Knowledge gaps

The Return on Investment on the money spent on Point of Purchase advertising in the industry

Brand Switching in the case of Modern Retail in India

The differing impact of Point of purchase material in the case of

High involvement purchasing

Impulse purchasing

Research problem

To understand the role of Point of Purchase material in influencing brand switching by the consumer and the impact this has on the sales of FMCG companies looking separately at high involvement and impulse purchase categories.

Research objective

To understand the drivers for brand switching in modern retail stores in India

The role played by Point of Purchase material in the decision making process of the consumer

The level of influence exerted by Point of purchase material in the case of :

Impulse purchasing

High involvement categories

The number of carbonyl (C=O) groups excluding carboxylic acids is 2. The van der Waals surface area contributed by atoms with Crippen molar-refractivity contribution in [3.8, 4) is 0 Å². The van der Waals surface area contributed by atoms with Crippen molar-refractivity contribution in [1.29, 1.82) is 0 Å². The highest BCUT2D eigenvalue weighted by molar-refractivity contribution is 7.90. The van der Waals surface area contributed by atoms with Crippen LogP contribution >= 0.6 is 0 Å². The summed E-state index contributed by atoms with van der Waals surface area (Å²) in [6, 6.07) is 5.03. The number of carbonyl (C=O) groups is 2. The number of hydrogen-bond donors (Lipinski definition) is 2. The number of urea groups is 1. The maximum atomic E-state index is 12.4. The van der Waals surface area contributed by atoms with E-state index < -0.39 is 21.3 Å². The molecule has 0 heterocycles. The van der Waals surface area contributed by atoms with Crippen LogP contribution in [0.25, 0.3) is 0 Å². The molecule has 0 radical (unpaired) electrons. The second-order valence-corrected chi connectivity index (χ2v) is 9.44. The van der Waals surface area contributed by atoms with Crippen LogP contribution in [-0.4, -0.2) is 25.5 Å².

Research methodology

In order to evaluate the impact of POP the research shall be split into two separate categories being High involvement and Impulse

The products to be evaluated in each category are:

High involvement:

Face Wash

Health Food Drink

Anti – dandruff Shampoo





Phase 1

Secondary research

Availability of product and brand at general/modern trade locations

Sales of brands from general trade stores in percentage terms

Sales of brands from modern trade

Number of competing brands/private labels at Point of Purchase

Phase 2

Primary research

Type of research: Qualitative

Primary research will be conducted at modern trade outlets in the following three ways


Entry interviews – this would involve interviewing customers at the point of entry to the store to understand the needs which they are looking to fulfil at the point of entry.

Exit interviews – evaluating the shopping basket of the same consumer on his exit and comparing it with his desires at the point of entry.